We didn’t expect much so we weren’t terribly disappointed. The courtyard is rather small, considering how tourists were there. It is very gimmicky, but it is also very easy to visit since it is a short walk from Piazza Delle Erbe and it is free to enter the courtyard. Go. Don’t go. I don’t think it will matter either way. Verona is such a beautiful and historical city that you will enjoy your time there, regardless of if you visit Juliet’s balcony.
Arena di Verona
The Verona Arena is a Roman amphitheater that actually dates back to the 1st century, built before the Colosseum in Rome. The arena was used for public entertainment such as Gladiator fights and could seat over 30,000 people! The building is still used for concerts, with its largest event being the popular Arena di Verona Opera Festival held every summer.
If you plan ahead and are visiting in summer when the opera shows occur you can see a show for as little as €21 per person [see tickets]. Or you could buy a ticket to visit and wander around inside. Tickets cost around €10 per person. We decided to visit. It was interesting, just not very large and it was barricaded around most of the top of the arena, so the views weren’t great unless I held my camera above my head to try and snap pictures. 😉 For great views I would climb the Castelvecchio tower or Torre dei Lamberti. We only spent about 15 minutes here. I don’t think it’s worth going inside, unless you are seeing a show.
Piazza Bra is the main square in Verona, located in the same area as the Verona Arena. Other impressive structures around the square include the town hall (Palazzo Barbieri) and the Gran Guardia Palace. Normally I would suggest to not eat in busy or “touristy” areas, but we decided to eat at one of the many outdoor restaurants here. It was such a wonderful experience! The prices were actually quite reasonable. Also, the view of the Arena and other beautiful buildings lite up at night was enjoyable to watch as we enjoyed some delicious wine and Italian food.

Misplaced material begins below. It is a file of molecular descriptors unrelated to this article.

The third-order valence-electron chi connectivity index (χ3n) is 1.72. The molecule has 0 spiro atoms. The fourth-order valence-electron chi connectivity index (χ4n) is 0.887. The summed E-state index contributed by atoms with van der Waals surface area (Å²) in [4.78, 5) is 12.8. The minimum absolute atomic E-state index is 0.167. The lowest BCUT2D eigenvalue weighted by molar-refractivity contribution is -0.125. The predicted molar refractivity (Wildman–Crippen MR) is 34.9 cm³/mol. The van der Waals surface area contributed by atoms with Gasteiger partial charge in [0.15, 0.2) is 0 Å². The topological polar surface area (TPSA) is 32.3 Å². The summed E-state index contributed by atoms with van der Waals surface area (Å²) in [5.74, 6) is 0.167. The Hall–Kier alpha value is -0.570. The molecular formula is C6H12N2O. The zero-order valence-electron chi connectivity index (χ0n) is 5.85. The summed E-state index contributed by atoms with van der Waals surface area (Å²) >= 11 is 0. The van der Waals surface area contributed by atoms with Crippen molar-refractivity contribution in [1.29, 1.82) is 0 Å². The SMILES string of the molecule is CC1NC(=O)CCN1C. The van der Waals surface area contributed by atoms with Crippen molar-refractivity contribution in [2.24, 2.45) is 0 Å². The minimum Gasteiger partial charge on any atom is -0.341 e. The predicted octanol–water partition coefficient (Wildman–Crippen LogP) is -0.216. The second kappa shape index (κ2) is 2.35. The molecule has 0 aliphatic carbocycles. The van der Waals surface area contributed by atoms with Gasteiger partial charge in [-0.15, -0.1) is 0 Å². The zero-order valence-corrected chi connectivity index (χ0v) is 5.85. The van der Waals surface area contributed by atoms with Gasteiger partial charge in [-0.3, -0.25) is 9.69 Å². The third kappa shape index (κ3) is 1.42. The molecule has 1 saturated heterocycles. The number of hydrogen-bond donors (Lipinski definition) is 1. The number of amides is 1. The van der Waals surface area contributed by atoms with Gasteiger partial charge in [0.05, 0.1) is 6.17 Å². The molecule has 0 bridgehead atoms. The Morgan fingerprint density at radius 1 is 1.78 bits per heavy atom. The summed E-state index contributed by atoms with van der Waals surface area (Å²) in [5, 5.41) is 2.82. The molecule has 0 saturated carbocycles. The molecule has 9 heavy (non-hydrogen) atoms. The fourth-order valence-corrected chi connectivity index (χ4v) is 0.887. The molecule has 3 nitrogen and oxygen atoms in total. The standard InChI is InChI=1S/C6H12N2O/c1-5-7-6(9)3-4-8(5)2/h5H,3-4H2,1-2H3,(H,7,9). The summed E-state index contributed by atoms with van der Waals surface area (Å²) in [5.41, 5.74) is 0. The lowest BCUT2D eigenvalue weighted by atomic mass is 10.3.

Something that really annoyed us about Italy started here, without us realizing it. While sitting down to dinner at least 3 different people came up, “offering” us a rose. Walking around after dinner, another half dozen tried to sell us these toys you sling up into the air and they light up purple. If you look at my picture of piazza bra 2 pictures above you will note the purple streaks in the sky. It made it quite frustrating as a photographer to have touts throwing toys in the air, shining laser lights on monuments and constantly approaching me to sell stuff.
Throughout Italy we encountered this multiple times a day. Some people were more pushy than others. We had people grab our arms and try to place roses in our hands, the idea being if we held it then we had to pay for it. We quickly learned the nicer you are the longer they will pester you to buy stuff, since they think there’s a chance you will buy. Your best option is to give a firm, “no” or just ignore them. It sounds terribly rude, I know, but this will be something that you will deal with constantly in big cities in Italy.
Overall we enjoyed our time in Verona and it was the perfect place to start our time in Italy. It was big enough to be interesting but wasn’t overcrowded like other destinations we visited over the following 10 days in Italy.